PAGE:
Keywords circadian disruption; sleep; light at night; melanopsin; mood; mental health; Mood Disorders; epigenetics; red light
Abstract Life on Earth has adapted to a consistent 24-h solar cycle. Circadian rhythms in physiology and behavior remain synchronized to the environment using light as the most potent entraining cue. During the past century, however, the widespread adoption of electric light has led to `round-the-clock’ societies. Instead of aligning with the environment, individuals follow artificial and often erratic light cycles created by social and work schedules. In particular, exposure to artificial light at night (LAN), termed “light pollution”, has become pervasive over the past 100 years. Virtually every individual living in the U.S. and Europe experiences this aberrant light exposure, and moreover about 20% of the population performs shift work. LAN may disrupt physiological timekeeping, leading to dysregulation of internal processes and misalignment between behavior and the environment. Recent evidence suggests that individuals exposed to excessive LAN, such as night shift workers, have increased risk for depressive disorders, but the biological mechanism remains unspecified. In mammals, intrinsically photosensitive retinal ganglion cells (ipRGCs) project light information to (1) the suprachiasmatic nucleus (SCN) in the hypothalamus, regulating circadian rhythms, and (2) to limbic regions, putatively regulating mood. Thus, LAN has the potential to affect both circadian timekeeping and mood. In this dissertation, I present evidence from rodent studies supporting the novel hypothesis that night-time exposure to light disrupts circadian organization and contributes to depressed mood. First, I consider the physiological and behavioral consequences associated with unnatural exposure to LAN. The effects of LAN on circadian output are considered in terms of locomotor activity, the diurnal cortisol rhythm, and diurnal clock protein expression in the brain in Chapter 2. The influence of LAN on behavior and brain plasticity is discussed, with particular focus on depressive-like behavior (Chapter 3) and effects of SSRI treatment (Chapter 4). Effects of LAN on structural plasticity and gene expression in the brain are described, with emphasis on potential correlates of the depressive-like behavior observed under LAN in Chapter 5. Given the prevalence of LAN exposure and its importance, strategies for reversing the effects are offered. Specifically, eliminating LAN quickly reverses behavioral and physiological effects of exposure as described in Chapter 5. In Chapter 6 I report that administration of a pharmacological cytokine inhibitor prevents depressive-like behaviors in LAN, implicating brain inflammation in the behavioral effect. Finally, I demonstrate in Chapter 7 that exposure to red wavelength LAN reduces the effects on brain and behavior, suggesting that LAN acts through specific retinal pathways involving melanopsin. Taken together, these studies demonstrate the consequences of LAN, but also outline potential avenues for prevention or intervention.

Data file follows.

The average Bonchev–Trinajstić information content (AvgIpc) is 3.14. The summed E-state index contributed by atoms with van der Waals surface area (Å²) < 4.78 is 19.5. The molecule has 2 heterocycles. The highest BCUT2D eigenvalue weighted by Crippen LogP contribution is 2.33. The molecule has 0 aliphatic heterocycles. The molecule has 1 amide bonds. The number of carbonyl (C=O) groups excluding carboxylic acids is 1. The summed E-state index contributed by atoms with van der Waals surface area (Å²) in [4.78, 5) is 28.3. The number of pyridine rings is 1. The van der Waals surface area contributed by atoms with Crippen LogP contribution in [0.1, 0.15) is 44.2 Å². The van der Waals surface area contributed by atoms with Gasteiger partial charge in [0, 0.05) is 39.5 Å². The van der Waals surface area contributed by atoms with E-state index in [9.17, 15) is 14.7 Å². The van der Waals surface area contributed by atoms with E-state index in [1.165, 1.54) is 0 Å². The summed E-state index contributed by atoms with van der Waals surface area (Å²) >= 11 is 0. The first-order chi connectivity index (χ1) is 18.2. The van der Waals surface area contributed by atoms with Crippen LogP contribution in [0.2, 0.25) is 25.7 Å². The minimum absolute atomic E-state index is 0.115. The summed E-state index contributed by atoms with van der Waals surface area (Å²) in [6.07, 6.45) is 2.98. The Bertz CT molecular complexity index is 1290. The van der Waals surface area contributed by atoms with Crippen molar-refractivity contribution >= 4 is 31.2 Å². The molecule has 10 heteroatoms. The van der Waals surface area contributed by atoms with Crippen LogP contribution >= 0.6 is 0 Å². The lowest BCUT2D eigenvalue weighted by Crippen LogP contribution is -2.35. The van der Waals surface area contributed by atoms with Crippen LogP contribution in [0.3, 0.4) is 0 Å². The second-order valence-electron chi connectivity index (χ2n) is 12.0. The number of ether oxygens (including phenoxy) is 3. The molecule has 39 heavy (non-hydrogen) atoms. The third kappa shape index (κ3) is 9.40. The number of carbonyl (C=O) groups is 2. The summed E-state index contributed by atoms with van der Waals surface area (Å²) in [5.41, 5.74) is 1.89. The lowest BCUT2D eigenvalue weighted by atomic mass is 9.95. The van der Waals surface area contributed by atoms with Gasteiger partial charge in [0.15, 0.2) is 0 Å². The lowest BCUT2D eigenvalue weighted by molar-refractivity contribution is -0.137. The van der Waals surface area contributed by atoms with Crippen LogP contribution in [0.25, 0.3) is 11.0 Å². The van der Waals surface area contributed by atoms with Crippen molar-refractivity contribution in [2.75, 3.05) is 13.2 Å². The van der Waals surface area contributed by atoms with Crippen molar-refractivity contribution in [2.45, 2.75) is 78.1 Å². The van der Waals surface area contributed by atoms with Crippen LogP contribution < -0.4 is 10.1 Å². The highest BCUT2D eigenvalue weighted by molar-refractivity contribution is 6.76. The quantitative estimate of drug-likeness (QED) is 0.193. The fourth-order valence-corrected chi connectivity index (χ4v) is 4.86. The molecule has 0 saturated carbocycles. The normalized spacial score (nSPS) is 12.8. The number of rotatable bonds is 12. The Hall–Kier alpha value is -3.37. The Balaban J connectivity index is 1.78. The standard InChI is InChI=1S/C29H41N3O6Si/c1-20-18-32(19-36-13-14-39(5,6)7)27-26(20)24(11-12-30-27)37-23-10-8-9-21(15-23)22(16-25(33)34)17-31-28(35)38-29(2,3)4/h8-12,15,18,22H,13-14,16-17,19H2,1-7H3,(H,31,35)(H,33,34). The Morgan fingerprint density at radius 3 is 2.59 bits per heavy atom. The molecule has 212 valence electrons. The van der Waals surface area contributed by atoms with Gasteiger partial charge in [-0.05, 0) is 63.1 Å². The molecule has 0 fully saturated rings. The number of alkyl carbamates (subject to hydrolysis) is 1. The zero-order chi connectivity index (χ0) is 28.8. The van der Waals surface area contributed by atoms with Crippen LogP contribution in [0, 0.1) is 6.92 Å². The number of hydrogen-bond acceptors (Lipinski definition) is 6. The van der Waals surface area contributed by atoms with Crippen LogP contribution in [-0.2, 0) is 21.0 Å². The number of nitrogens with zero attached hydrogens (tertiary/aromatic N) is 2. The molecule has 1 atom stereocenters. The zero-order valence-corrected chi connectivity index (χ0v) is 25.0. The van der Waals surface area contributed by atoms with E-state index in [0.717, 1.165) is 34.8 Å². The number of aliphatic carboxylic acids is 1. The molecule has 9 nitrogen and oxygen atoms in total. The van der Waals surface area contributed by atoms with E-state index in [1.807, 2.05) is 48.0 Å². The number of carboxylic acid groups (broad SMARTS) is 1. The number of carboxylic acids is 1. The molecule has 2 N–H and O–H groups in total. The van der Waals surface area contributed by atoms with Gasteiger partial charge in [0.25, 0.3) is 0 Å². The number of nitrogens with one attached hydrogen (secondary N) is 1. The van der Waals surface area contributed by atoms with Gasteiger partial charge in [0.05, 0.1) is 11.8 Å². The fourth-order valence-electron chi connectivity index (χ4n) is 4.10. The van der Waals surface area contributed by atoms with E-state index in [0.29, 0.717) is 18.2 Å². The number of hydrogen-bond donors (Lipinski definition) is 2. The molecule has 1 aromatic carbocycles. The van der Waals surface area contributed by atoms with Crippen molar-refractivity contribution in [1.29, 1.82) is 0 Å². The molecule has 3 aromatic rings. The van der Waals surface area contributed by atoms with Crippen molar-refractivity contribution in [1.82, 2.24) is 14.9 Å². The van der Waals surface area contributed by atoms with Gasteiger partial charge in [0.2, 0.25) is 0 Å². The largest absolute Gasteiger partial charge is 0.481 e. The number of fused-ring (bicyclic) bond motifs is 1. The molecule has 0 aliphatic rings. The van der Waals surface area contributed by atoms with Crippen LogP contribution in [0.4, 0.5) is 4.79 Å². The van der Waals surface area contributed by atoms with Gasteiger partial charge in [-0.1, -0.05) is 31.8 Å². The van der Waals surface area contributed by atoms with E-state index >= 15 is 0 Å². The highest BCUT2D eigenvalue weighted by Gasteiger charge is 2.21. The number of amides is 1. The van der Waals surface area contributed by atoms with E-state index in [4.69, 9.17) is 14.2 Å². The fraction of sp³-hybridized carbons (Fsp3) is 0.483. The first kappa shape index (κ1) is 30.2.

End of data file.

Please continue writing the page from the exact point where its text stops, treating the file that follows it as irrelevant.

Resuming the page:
Address Department of Neuroscience and The Institute for Behavioral Medicine Research The Ohio State University
Corporate Author Thesis Ph.D. thesis
Publisher Place of Publication Editor Bedrosian, T.A.
Language Summary Language Original Title
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Area Expedition Conference
Notes Approved no
Call Number IDA @ john @ Serial 323